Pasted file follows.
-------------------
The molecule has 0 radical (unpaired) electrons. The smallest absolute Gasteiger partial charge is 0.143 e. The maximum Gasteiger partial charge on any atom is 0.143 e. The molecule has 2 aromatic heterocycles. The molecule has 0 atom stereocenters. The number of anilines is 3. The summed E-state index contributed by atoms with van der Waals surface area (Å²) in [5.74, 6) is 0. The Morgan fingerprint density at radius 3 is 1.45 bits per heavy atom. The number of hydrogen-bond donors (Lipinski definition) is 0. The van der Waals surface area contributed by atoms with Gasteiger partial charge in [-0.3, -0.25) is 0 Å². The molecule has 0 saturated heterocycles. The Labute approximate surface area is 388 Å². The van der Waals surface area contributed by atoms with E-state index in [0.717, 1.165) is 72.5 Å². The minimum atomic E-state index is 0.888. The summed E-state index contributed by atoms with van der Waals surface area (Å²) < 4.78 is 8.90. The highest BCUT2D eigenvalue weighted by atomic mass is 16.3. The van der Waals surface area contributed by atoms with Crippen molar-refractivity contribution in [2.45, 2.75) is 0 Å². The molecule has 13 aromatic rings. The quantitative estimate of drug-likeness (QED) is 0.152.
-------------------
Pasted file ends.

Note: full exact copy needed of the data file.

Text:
The molecule has 0 radical (unpaired) electrons. The smallest absolute Gasteiger partial charge is 0.143 e. The maximum Gasteiger partial charge on any atom is 0.143 e. The molecule has 2 aromatic heterocycles. The molecule has 0 atom stereocenters. The number of anilines is 3. The summed E-state index contributed by atoms with van der Waals surface area (Å²) in [5.74, 6) is 0. The Morgan fingerprint density at radius 3 is 1.45 bits per heavy atom. The number of hydrogen-bond donors (Lipinski definition) is 0. The van der Waals surface area contributed by atoms with Gasteiger partial charge in [-0.3, -0.25) is 0 Å². The molecule has 0 saturated heterocycles. The Labute approximate surface area is 388 Å². The van der Waals surface area contributed by atoms with E-state index in [0.717, 1.165) is 72.5 Å². The minimum atomic E-state index is 0.888. The summed E-state index contributed by atoms with van der Waals surface area (Å²) < 4.78 is 8.90. The highest BCUT2D eigenvalue weighted by atomic mass is 16.3. The van der Waals surface area contributed by atoms with Crippen molar-refractivity contribution in [2.45, 2.75) is 0 Å². The molecule has 13 aromatic rings. The quantitative estimate of drug-likeness (QED) is 0.152.